TO be completely honest, Billy Ray Cyrus remains famous in Australia for two reasons - his phenomenally-successful 1992 smash Achy Breaky Heart and the fact that his daughter, Miley, is one of world’s best-known pop stars.
So when Weekender is told by Cyrus’ media manager shortly before our scheduled interview with the US country star that he won’t be taking any questions about his family, the chat appeared headed for an iceberg.
Yet what we found was a polite 56-year-old southern gentlemen and a veteran entertainer passionate about music’s ability to bring people together. This is particularly poignant given the tumultuous political climate in the US.
“Music is a bridge and it always has been for me and my fans around the world,” Cyrus says.
“It’s a common denominator. What we can share and have in common. Not a wall. Not something that separates us and makes us different.
“The diversity of our music is from everything from country to rock to southern rock, blues, jazz, all those influences are who I am and the music I make.
“I feel this music is the bridge to come together and shows we have more similarities than differences.”
Despite his media manager’s assertions, Cyrus is also more than happy to talk about his family and his twerking, tongue-poking superstar daughter.
In fact, the 56-year-old brings up Miley himself when speaking proudly about his forthcoming album, Set The Record Straight.
“Miley joins me on this album, we sing a song called Stand, like stand for what you believe in and what’s right,” he says.
“Don’t just talk about it, be the change. We actually cut this song a few years ago, right about the time we started doing Hannah Montana and it was a great piece of music that got lost in the shuffle, so I put it back on this album.
“I’m anxious for people to hear it. Lots of people have said ‘how did you get Stevie Nicks?’. No that’s Miley, she had that sound back then. It’s a strong song and a very important song.”
The record also features collaborations with Joe Perry (Aerosmith), the late George Jones, Loretta Lynn, Bryan Adams and Glenn Hughes (Deep Purple).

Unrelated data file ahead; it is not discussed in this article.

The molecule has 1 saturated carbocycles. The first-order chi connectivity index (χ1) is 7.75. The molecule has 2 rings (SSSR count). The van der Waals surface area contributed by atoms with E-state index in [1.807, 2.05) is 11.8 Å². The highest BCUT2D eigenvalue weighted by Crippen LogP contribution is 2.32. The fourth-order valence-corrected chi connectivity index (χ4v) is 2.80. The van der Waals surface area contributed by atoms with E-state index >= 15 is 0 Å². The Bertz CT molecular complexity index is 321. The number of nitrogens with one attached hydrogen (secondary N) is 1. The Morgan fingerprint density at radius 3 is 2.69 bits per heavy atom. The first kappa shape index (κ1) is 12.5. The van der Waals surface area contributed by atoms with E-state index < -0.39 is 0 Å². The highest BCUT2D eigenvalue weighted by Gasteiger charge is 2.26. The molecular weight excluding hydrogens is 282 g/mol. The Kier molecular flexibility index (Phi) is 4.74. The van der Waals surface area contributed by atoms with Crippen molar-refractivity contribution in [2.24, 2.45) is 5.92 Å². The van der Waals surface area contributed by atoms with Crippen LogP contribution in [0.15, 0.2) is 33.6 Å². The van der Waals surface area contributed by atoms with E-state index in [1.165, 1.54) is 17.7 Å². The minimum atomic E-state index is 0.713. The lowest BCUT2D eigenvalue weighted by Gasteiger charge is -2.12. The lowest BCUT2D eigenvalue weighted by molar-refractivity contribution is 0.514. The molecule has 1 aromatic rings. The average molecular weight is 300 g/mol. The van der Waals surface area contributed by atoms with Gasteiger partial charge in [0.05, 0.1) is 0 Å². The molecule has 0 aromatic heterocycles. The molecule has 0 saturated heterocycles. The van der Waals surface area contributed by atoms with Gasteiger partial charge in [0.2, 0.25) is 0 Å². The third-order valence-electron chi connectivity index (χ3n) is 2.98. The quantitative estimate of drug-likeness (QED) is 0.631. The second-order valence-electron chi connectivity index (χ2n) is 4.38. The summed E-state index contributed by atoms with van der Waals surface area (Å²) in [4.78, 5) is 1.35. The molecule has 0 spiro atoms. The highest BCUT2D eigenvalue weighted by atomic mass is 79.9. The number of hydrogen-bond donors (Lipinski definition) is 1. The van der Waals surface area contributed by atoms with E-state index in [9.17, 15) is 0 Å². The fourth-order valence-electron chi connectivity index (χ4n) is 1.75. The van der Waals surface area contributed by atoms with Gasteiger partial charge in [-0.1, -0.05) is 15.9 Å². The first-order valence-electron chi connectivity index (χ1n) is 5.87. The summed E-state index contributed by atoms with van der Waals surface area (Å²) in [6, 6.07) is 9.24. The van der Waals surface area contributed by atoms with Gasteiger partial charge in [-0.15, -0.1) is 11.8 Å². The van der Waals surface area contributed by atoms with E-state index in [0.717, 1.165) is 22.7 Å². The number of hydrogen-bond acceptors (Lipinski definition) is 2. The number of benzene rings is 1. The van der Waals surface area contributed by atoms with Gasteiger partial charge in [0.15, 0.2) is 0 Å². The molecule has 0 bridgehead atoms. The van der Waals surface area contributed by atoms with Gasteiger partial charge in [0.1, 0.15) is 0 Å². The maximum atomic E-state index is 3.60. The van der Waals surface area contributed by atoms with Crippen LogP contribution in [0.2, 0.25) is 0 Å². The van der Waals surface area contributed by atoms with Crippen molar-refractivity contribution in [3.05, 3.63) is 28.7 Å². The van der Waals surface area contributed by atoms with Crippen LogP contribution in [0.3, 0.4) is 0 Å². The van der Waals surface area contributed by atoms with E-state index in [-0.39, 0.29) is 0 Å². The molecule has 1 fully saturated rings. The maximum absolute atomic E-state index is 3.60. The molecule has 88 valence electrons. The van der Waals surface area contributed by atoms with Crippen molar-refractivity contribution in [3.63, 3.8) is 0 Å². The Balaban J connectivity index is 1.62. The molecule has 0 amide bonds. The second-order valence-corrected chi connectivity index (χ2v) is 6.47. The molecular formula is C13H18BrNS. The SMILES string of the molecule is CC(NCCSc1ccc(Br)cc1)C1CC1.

Recording My Country Has The Blues with Jones and Lynn was a personal highlight for Cyrus.
“It was a pinch yourself moment, looking up to see George Jones and Loretta Lynn in the same vocal booth,” he says.
“I knew it was special then and now that we’ve lost George Jones, it’s even more sacred now.”
Perhaps more notably, Set The Record Straight features a new version of Achy Breaky Heart, the song that propelled the boy with a mullet from Flatwoods, Kentucky, to international superstardom.
There was nowhere that embraced the country rockabilly number more fervently than Australia. The song topped the ARIA charts in 1992 and went triple platinum.
It’s since become constantly mocked as one of the most annoying songs in pop history, but a highlight moment of Cyrus’ live shows.
The whole Cyrus family recently appeared on hit TV segment Carpool Karaoke, where Miley donned a mullet wig and sang Achy Breaky Heart.
Cyrus remains a huge fan of the song and his first Australian tour in 18 years next March will celebrate the 25th anniversary of the crossover hit.
“I feel really good about it,” he says. “With this new album we’ve re-recorded it and got a lot of the famous swampers to come in and swamp it up and get back to my swamp rock roots.
“It’s a universal song and a universal language. It’s more fun than ever.”
Billy Ray Cyrus headlines Country In The Vines at Roche Estate on March 24.